Army Tech Sgt. Vernon McGarity spent the last few months of World War II in a prisoner of war camp in Germany. The actions that got him there helped the Allies win the critical Battle of the Bulge — and earned him the Medal of Honor.
McGarity was born Dec. 1, 1921, in rural Right, Tennessee. He worked with the Depression-era Civilian Conservation Corps before being drafted into the Army on Nov. 24, 1942, a week shy of his 21st birthday.
By late 1944, McGarity was a staff sergeant, fighting his way across Europe as the squad leader of Company L of the 393rd Infantry, 99th Infantry Division.
A lot changed for him on Dec. 16, 1944 — the first day of what became known as the Battle of the Bulge, one of the most decisive and bloodiest battles of the war. The battle began as German forces staged a surprise counteroffensive on exhausted U.S. troops in the frigid, snow-covered hills of Belgium's Ardennes Forest.
Just before that counteroffensive was launched, McGarity was seriously wounded by an artillery barrage near Krinkelt, Belgium. He got help at an aid station and refused evacuation, instead choosing to return to his company and fight.
Their orders were to stand firm at all costs, so that's what they did, despite the massive German fire that barreled down on them, destroying their communications. McGarity encouraged his men to continuously repulse enemy attacks throughout the night.
McGarity saved two wounded soldiers, and he braved heavy fire to get to a position where he could take out the enemy's lead tank with a rocket launcher. Those efforts forced several German infantrymen and three tanks to withdraw.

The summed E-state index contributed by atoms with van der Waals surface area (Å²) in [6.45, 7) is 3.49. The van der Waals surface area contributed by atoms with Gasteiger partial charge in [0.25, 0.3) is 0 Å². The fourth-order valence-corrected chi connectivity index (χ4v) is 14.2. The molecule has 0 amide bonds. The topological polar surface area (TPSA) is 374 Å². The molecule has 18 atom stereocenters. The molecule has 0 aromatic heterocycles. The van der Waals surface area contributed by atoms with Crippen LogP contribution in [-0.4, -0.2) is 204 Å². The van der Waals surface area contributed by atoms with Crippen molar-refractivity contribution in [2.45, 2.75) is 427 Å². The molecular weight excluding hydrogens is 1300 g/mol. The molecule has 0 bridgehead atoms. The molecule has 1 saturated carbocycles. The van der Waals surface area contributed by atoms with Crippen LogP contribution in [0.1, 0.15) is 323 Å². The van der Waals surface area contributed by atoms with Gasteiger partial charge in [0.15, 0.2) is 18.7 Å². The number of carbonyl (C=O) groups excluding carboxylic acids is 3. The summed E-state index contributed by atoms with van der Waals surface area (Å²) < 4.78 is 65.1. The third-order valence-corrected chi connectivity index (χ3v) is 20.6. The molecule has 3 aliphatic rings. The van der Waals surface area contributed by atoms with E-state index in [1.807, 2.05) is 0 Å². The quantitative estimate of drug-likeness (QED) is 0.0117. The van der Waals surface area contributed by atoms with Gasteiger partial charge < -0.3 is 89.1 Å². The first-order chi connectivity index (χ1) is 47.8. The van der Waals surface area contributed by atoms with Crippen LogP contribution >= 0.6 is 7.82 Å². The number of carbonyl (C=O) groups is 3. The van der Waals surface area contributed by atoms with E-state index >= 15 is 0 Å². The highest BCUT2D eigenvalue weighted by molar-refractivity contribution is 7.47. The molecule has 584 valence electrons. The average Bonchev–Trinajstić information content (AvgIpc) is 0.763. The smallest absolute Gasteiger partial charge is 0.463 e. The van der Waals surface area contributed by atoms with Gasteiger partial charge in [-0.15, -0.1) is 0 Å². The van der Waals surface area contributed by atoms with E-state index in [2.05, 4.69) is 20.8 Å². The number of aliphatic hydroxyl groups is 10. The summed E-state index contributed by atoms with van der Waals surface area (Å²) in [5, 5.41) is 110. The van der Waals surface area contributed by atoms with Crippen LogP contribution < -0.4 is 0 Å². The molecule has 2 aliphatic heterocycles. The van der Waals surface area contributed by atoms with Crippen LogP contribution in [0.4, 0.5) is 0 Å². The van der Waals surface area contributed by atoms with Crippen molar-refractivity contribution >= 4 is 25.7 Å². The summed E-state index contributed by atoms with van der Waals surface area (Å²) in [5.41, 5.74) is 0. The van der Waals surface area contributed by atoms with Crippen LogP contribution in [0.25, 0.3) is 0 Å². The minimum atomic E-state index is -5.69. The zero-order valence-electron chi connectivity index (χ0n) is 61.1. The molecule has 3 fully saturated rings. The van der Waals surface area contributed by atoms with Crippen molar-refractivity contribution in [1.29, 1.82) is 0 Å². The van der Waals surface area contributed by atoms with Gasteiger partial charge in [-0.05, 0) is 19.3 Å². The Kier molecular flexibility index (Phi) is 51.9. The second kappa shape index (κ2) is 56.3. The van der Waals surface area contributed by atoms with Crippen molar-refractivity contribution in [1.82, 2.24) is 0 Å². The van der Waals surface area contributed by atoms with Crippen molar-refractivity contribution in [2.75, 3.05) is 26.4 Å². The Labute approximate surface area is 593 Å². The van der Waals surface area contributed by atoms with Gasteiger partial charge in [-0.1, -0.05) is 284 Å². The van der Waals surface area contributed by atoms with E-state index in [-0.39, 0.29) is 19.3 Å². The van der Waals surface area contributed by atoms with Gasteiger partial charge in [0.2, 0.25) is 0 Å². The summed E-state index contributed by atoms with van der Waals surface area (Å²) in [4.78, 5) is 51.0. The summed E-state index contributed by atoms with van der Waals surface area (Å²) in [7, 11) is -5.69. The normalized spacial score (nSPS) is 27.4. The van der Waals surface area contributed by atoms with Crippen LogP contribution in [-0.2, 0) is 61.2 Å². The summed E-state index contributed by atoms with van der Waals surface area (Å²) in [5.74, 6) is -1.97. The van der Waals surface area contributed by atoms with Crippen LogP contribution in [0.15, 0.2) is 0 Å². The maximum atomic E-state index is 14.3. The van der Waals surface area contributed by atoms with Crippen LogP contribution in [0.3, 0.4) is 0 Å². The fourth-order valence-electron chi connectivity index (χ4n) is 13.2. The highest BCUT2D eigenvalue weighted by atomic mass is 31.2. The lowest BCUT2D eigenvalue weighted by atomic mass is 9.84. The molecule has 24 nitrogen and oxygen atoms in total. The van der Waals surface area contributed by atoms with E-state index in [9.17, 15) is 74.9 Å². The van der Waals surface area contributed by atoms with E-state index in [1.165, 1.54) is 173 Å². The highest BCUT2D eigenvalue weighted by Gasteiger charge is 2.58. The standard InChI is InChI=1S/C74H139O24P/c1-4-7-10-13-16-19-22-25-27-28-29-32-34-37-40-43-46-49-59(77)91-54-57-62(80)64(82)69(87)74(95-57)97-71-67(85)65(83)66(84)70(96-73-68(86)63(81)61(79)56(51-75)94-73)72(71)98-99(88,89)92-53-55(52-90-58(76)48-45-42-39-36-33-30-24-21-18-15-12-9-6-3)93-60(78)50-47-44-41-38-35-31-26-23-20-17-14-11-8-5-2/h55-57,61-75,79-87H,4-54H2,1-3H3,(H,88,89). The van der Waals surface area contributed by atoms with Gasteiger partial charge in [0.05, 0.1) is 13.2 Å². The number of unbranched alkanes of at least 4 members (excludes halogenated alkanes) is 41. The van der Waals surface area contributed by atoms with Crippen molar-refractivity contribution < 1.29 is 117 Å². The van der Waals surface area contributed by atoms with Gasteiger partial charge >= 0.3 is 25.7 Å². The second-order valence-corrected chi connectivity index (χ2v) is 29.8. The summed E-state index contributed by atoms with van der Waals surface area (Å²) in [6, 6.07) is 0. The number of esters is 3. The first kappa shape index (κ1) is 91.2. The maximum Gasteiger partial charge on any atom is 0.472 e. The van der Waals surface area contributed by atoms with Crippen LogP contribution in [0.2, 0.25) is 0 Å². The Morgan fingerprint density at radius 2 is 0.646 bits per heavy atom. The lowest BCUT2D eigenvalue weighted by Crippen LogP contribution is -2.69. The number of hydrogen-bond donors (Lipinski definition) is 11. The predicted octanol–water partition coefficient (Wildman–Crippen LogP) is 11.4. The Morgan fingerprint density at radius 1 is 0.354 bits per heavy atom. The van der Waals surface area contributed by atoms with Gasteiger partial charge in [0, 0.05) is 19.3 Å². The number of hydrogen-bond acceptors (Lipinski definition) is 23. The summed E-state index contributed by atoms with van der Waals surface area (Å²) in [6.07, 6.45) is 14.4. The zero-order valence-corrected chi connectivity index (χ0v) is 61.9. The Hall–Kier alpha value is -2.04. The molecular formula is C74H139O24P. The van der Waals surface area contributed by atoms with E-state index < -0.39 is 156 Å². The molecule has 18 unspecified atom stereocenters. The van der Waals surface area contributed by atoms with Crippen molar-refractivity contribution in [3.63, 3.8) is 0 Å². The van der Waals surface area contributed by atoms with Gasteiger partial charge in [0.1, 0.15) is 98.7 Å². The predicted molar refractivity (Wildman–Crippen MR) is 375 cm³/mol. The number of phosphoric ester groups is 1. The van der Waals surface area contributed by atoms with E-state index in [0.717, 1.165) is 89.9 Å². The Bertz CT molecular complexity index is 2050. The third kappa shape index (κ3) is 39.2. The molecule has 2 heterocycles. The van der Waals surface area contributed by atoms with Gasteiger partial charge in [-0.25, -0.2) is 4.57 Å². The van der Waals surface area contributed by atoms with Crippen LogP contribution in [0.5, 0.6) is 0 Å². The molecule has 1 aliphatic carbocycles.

McGarity then directed fire on an enemy cannon. When he realized his unit was low on ammunition, he ran under heavy fire to an old ammunition hole about 100 yards away to replenish their supply.
The Germans then used two machine guns to cut off the unit's only escape route, but McGarity refused to let that stand. He ran from cover through the deadly fire and took out the gunners at both positions. He also prevented new men from manning the guns.
The unit held its position until it fired its last rounds and the men were taken as prisoners. Still, their efforts to delay the Germans gave the U.S. enough time to assemble reserve troops and form a line that was eventually able to destroy the enemy offensive and win the battle.
The Battle of the Bulge was an Allied success that solidified the end of Hitler's Germany, but it came at a heavy cost. The U.S. suffered more than 75,000 casualties — 19,276 were killed in the 41-day conflict, nearly 47,500 were wounded and thousands more were reported missing.
McGarity and the other captured men of the 99th Division were taken to a German prisoner of war camp in Moosburg, Germany, where they remained until the camp was liberated in April, 1945.
McGarity was recommended for the Medal of Honor a month later. After attaining the rank of technical sergeant, he received the medal on Dec. 18, 1945, at a ceremony at the White House. McGarity also earned the Purple Heart and Bronze Star Medal for his service in World War II.
He left active service to join the Tennessee Army National Guard in November 1947. He retired as a lieutenant colonel in 1974, then worked for the Department of Veterans Affairs for another three decades.
McGarity and his wife, Ethelene, settled down in Memphis, Tennessee, and had two children. His friends and family said the former soldier rarely talked about his service.
McGarity died of cancer on May 21, 2013, and was buried at Memorial Park Cemetery in Memphis. He was 91 years old.
The Tech Sgt. Vernon McGarity Army Reserve Center opened in 2010 in Coraopolis, Pennsylvania, to honor his memory.